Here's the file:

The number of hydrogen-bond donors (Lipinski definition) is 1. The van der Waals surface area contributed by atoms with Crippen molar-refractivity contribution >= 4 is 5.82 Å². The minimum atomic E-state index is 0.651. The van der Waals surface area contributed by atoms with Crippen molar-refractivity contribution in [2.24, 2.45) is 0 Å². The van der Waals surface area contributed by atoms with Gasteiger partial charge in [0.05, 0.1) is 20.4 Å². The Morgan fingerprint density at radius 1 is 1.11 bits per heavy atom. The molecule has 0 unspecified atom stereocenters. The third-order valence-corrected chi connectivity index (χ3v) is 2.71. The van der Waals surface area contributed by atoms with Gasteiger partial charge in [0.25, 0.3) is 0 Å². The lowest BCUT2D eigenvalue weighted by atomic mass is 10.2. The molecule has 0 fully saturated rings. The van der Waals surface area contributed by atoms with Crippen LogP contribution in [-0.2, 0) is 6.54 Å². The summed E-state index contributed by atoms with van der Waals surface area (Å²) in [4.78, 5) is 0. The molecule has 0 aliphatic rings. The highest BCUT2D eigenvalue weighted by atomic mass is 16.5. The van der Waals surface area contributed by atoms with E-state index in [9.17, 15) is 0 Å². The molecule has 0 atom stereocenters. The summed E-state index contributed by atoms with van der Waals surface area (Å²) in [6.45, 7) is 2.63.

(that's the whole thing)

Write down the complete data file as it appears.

The number of hydrogen-bond donors (Lipinski definition) is 1. The van der Waals surface area contributed by atoms with Crippen molar-refractivity contribution >= 4 is 5.82 Å². The minimum atomic E-state index is 0.651. The van der Waals surface area contributed by atoms with Crippen molar-refractivity contribution in [2.24, 2.45) is 0 Å². The van der Waals surface area contributed by atoms with Gasteiger partial charge in [0.05, 0.1) is 20.4 Å². The Morgan fingerprint density at radius 1 is 1.11 bits per heavy atom. The molecule has 0 unspecified atom stereocenters. The third-order valence-corrected chi connectivity index (χ3v) is 2.71. The van der Waals surface area contributed by atoms with Gasteiger partial charge in [0.25, 0.3) is 0 Å². The lowest BCUT2D eigenvalue weighted by atomic mass is 10.2. The molecule has 0 fully saturated rings. The van der Waals surface area contributed by atoms with Crippen LogP contribution in [-0.2, 0) is 6.54 Å². The summed E-state index contributed by atoms with van der Waals surface area (Å²) in [4.78, 5) is 0. The molecule has 0 aliphatic rings. The highest BCUT2D eigenvalue weighted by atomic mass is 16.5. The van der Waals surface area contributed by atoms with E-state index in [9.17, 15) is 0 Å². The molecule has 0 atom stereocenters. The summed E-state index contributed by atoms with van der Waals surface area (Å²) in [6.45, 7) is 2.63.